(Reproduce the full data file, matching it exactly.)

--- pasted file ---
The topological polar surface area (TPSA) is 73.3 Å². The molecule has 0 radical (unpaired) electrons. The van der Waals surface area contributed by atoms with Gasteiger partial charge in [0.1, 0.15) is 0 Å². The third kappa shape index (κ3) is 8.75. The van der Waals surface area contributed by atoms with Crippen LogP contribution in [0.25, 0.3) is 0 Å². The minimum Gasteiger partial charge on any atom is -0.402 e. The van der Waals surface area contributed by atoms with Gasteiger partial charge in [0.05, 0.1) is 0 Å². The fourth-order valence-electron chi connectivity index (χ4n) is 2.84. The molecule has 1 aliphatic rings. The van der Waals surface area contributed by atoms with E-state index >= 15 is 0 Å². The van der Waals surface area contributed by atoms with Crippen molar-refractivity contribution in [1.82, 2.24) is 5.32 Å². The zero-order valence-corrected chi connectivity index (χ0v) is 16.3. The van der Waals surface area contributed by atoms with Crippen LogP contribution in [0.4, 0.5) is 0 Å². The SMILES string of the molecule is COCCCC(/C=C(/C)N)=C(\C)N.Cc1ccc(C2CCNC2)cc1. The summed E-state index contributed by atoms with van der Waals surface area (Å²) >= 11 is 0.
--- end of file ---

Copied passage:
The topological polar surface area (TPSA) is 73.3 Å². The molecule has 0 radical (unpaired) electrons. The van der Waals surface area contributed by atoms with Gasteiger partial charge in [0.1, 0.15) is 0 Å². The third kappa shape index (κ3) is 8.75. The van der Waals surface area contributed by atoms with Crippen LogP contribution in [0.25, 0.3) is 0 Å². The minimum Gasteiger partial charge on any atom is -0.402 e. The van der Waals surface area contributed by atoms with Gasteiger partial charge in [0.05, 0.1) is 0 Å². The fourth-order valence-electron chi connectivity index (χ4n) is 2.84. The molecule has 1 aliphatic rings. The van der Waals surface area contributed by atoms with E-state index >= 15 is 0 Å². The van der Waals surface area contributed by atoms with Crippen molar-refractivity contribution in [1.82, 2.24) is 5.32 Å². The zero-order valence-corrected chi connectivity index (χ0v) is 16.3. The van der Waals surface area contributed by atoms with Crippen LogP contribution in [0.4, 0.5) is 0 Å². The SMILES string of the molecule is COCCCC(/C=C(/C)N)=C(\C)N.Cc1ccc(C2CCNC2)cc1. The summed E-state index contributed by atoms with van der Waals surface area (Å²) >= 11 is 0.